Thailand terror and the Year of the Pig

Thailand was shaken by a string of simultaneous terror blasts on the Christian New Year, and now again on the Chinese New Year. The Jan. 1 blasts in Bangkok are still murky, but the Feb. 17 blasts in the heavily Muslim south are claimed to be the work of Islamic militants. Few are making the connection, but could the date have been chosen because it marked the opening of the Year of the Pig—an animal thought to be propitious in Chinese astrology, but haram for Muslims? Interestingly, authorities in China have actually banned images of the pig from state television during the festivities, in the name of cultural sensitivity—a move that Alt.Muslim dismisses as “Throwing a (Pig) Bone to China’s Muslims,” a patronizing gesture aimed at underming the Muslim Uighur insurgency in China’s far west. In Thailand, some arrests have been made, but little real information seems available. How devout could these supposed Muslim militants be if they “boosted their courage with narcotics and cough syrup”—which is just as haram as swine for the orthodox? From AP, Feb. 20:

BANGKOK – Three men who said they boosted their courage with narcotics and cough syrup were arrested and confessed to involvement in deadly bombings and other attacks in southern Thailand blamed on Muslim insurgents, an army officer said Tuesday.

The three were arrested Sunday shortly after the attacks that killed eight people and wounded nearly 70 in a 24-hour period beginning Sunday night, said Lt. Gen. Viroj Buajaroon, the regional commander for the south.

Sunday’s attacks took place simultaneously in all four southern provinces – Yala, Narathiwat, Pattani and Songkhla – where the militants operate. About 2,000 people have been killed in the area in the separatist insurgency that flared up in January 2004.

Despite the arrests and increased security, suspected insurgents carried out more attacks Tuesday, including at least two bombings. No casualties were reported.

Viroj said it is still unclear which group carried out Sunday’s attacks – which included 29 bombings within 45 minutes – but the three arrested suspects had linked the violence to an Islamic militant group and given information about others involved.

He said some of them have been trained by a group known as Runda Kumpulan Kecil, or RKK, but declined to provide more details. The shadowy organization is believed by some terrorism experts to refer more to an informal network of separatists who allegedly received indoctrination and training in Indonesia.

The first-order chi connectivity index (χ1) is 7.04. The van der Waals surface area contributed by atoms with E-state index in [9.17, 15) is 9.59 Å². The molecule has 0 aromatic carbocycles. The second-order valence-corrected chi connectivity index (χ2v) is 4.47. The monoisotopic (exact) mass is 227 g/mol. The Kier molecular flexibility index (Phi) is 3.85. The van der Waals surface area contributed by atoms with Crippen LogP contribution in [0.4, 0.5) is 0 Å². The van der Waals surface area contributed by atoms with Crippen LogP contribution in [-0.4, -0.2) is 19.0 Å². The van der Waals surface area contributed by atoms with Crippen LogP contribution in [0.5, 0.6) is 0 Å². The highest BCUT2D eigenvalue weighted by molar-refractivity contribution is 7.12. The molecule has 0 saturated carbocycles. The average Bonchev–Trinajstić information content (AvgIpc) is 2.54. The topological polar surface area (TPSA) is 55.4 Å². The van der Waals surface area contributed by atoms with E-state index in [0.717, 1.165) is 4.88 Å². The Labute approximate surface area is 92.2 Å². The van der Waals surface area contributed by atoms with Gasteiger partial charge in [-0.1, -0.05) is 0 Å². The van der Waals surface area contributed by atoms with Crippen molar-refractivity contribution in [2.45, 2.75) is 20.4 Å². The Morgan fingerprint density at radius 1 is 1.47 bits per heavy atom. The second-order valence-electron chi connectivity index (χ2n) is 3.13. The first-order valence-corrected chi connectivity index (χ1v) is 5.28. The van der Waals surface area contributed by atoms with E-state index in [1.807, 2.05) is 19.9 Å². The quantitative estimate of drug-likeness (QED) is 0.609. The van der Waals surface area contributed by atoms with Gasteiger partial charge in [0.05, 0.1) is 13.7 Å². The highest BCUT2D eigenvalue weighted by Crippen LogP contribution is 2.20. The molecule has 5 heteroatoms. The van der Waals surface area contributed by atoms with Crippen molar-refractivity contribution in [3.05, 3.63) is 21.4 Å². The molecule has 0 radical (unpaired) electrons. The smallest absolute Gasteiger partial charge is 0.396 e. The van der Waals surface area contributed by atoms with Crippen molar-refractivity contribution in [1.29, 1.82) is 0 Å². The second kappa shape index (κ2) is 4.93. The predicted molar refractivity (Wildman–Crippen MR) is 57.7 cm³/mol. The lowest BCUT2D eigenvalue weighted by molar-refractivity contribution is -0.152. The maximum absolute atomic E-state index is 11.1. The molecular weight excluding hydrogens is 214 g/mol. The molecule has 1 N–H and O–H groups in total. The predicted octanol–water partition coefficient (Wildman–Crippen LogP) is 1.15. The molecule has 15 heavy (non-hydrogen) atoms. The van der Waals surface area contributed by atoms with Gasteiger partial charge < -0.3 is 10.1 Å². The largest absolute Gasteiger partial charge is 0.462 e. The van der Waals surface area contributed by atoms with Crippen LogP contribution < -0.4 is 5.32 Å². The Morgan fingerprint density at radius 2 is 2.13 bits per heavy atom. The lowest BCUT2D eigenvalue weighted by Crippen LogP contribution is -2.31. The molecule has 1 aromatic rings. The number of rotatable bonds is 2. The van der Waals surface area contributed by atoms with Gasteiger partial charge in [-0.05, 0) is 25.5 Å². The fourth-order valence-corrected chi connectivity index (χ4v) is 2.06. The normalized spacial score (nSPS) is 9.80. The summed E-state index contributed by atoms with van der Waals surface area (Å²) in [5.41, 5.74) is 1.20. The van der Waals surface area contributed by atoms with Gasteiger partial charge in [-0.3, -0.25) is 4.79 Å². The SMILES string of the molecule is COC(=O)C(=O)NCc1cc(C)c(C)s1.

The insurgents have not announced their goals, but are believed to be fighting for a separate state under Islamic administration.

Viroj said the suspects carried amulets and charms on their bodies, adding that they said they took narcotics and cough syrup to bolster their courage before carrying out the attacks.

That showed a similarity to those who carried out several coordinated dawn assaults on police bases in the south in April 2004 in what amounted to suicide attacks in which more than 100 insurgents were killed.

The military-backed government pledged tighter security Monday.

The attacks occurred as thousands were celebrating Lunar New Year, and an army spokesman said the insurgents were trying to frighten ethnic Chinese who celebrate the holiday into fleeing the predominantly Muslim region.

Three people of Chinese descent were shot and killed that same night. Ethnic Chinese in southern Thailand are mostly Buddhists and Taoists.

The bombs weighed 6½-11 pounds each, and the targets included karaoke lounges, hotels, schools, gasoline stations and power grids.

Violence in the south has been escalating in recent months despite a major policy shift by the military-imposed government, which is trying to replace an iron-fisted approach with a campaign to win over local residents. Muslims form the majority in Yala, Narathiwat and Pattani provinces but have long complained about being treated like second-class citizens in predominantly Buddhist Thailand.